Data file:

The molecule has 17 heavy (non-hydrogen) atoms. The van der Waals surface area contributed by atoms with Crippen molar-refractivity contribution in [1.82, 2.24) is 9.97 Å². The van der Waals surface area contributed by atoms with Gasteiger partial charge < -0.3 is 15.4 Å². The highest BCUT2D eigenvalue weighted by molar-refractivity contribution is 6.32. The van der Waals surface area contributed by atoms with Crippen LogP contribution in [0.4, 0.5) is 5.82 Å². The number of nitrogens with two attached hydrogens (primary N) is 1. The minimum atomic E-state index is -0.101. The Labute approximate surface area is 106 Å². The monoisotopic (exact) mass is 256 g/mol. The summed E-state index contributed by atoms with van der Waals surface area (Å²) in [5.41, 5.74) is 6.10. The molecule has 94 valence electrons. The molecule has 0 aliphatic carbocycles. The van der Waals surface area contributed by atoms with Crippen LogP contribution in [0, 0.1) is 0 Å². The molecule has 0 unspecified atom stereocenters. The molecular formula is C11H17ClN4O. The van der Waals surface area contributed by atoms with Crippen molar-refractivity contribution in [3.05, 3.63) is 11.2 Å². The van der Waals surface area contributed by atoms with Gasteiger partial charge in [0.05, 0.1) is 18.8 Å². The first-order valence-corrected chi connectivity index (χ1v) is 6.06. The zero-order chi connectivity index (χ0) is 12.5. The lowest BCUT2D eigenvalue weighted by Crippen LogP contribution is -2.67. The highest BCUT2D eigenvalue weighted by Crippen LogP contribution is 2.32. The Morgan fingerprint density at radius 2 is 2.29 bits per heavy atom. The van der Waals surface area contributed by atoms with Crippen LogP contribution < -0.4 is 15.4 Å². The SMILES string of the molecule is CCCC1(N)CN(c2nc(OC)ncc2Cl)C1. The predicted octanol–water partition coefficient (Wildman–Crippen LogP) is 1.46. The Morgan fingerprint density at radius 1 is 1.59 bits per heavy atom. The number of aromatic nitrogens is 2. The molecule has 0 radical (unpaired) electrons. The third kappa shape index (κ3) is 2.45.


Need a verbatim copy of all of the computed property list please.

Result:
The molecule has 17 heavy (non-hydrogen) atoms. The van der Waals surface area contributed by atoms with Crippen molar-refractivity contribution in [1.82, 2.24) is 9.97 Å². The van der Waals surface area contributed by atoms with Gasteiger partial charge < -0.3 is 15.4 Å². The highest BCUT2D eigenvalue weighted by molar-refractivity contribution is 6.32. The van der Waals surface area contributed by atoms with Crippen LogP contribution in [0.4, 0.5) is 5.82 Å². The number of nitrogens with two attached hydrogens (primary N) is 1. The minimum atomic E-state index is -0.101. The Labute approximate surface area is 106 Å². The monoisotopic (exact) mass is 256 g/mol. The summed E-state index contributed by atoms with van der Waals surface area (Å²) in [5.41, 5.74) is 6.10. The molecule has 94 valence electrons. The molecule has 0 aliphatic carbocycles. The van der Waals surface area contributed by atoms with Crippen LogP contribution in [0, 0.1) is 0 Å². The molecule has 0 unspecified atom stereocenters. The molecular formula is C11H17ClN4O. The van der Waals surface area contributed by atoms with Crippen molar-refractivity contribution in [3.05, 3.63) is 11.2 Å². The van der Waals surface area contributed by atoms with Gasteiger partial charge in [0.05, 0.1) is 18.8 Å². The first-order valence-corrected chi connectivity index (χ1v) is 6.06. The zero-order chi connectivity index (χ0) is 12.5. The lowest BCUT2D eigenvalue weighted by Crippen LogP contribution is -2.67. The highest BCUT2D eigenvalue weighted by Crippen LogP contribution is 2.32. The Morgan fingerprint density at radius 2 is 2.29 bits per heavy atom. The van der Waals surface area contributed by atoms with Crippen LogP contribution < -0.4 is 15.4 Å². The SMILES string of the molecule is CCCC1(N)CN(c2nc(OC)ncc2Cl)C1. The predicted octanol–water partition coefficient (Wildman–Crippen LogP) is 1.46. The Morgan fingerprint density at radius 1 is 1.59 bits per heavy atom. The number of aromatic nitrogens is 2. The molecule has 0 radical (unpaired) electrons. The third kappa shape index (κ3) is 2.45.